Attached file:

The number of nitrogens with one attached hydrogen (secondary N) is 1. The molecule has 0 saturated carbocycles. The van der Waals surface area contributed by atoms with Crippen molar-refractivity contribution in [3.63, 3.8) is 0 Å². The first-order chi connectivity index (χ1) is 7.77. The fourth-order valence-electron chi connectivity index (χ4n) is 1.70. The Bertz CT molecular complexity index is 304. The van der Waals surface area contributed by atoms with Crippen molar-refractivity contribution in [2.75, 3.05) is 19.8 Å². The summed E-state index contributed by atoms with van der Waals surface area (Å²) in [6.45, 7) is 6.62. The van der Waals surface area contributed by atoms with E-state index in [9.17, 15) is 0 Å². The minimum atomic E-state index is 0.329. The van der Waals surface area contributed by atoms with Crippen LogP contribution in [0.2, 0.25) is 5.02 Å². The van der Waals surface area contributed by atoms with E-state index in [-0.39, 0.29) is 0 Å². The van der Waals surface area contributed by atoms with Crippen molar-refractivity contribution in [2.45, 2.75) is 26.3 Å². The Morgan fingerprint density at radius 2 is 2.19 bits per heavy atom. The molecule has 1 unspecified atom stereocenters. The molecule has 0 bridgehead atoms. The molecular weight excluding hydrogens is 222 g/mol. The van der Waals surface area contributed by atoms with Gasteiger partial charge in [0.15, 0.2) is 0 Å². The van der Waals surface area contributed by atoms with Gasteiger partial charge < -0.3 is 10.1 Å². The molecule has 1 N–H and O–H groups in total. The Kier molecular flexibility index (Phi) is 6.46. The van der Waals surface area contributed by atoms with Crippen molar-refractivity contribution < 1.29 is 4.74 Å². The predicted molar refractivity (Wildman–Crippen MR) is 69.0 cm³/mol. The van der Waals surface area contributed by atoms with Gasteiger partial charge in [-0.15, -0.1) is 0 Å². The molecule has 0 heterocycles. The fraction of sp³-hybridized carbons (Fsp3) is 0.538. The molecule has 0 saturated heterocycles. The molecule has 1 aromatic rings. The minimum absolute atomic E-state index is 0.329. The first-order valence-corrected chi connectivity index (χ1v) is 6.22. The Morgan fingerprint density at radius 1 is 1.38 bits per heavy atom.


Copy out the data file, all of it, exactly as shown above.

The number of nitrogens with one attached hydrogen (secondary N) is 1. The molecule has 0 saturated carbocycles. The van der Waals surface area contributed by atoms with Crippen molar-refractivity contribution in [3.63, 3.8) is 0 Å². The first-order chi connectivity index (χ1) is 7.77. The fourth-order valence-electron chi connectivity index (χ4n) is 1.70. The Bertz CT molecular complexity index is 304. The van der Waals surface area contributed by atoms with Crippen molar-refractivity contribution in [2.75, 3.05) is 19.8 Å². The summed E-state index contributed by atoms with van der Waals surface area (Å²) in [6.45, 7) is 6.62. The van der Waals surface area contributed by atoms with E-state index in [9.17, 15) is 0 Å². The minimum atomic E-state index is 0.329. The van der Waals surface area contributed by atoms with Crippen LogP contribution in [0.2, 0.25) is 5.02 Å². The van der Waals surface area contributed by atoms with E-state index in [-0.39, 0.29) is 0 Å². The van der Waals surface area contributed by atoms with Crippen molar-refractivity contribution in [2.45, 2.75) is 26.3 Å². The Morgan fingerprint density at radius 2 is 2.19 bits per heavy atom. The molecule has 1 unspecified atom stereocenters. The molecule has 0 bridgehead atoms. The molecular weight excluding hydrogens is 222 g/mol. The van der Waals surface area contributed by atoms with Gasteiger partial charge in [0.15, 0.2) is 0 Å². The van der Waals surface area contributed by atoms with Gasteiger partial charge < -0.3 is 10.1 Å². The molecule has 1 N–H and O–H groups in total. The Kier molecular flexibility index (Phi) is 6.46. The van der Waals surface area contributed by atoms with Crippen molar-refractivity contribution < 1.29 is 4.74 Å². The predicted molar refractivity (Wildman–Crippen MR) is 69.0 cm³/mol. The van der Waals surface area contributed by atoms with Gasteiger partial charge in [-0.15, -0.1) is 0 Å². The molecule has 0 heterocycles. The fraction of sp³-hybridized carbons (Fsp3) is 0.538. The molecule has 0 saturated heterocycles. The molecule has 1 aromatic rings. The minimum absolute atomic E-state index is 0.329. The first-order valence-corrected chi connectivity index (χ1v) is 6.22. The Morgan fingerprint density at radius 1 is 1.38 bits per heavy atom.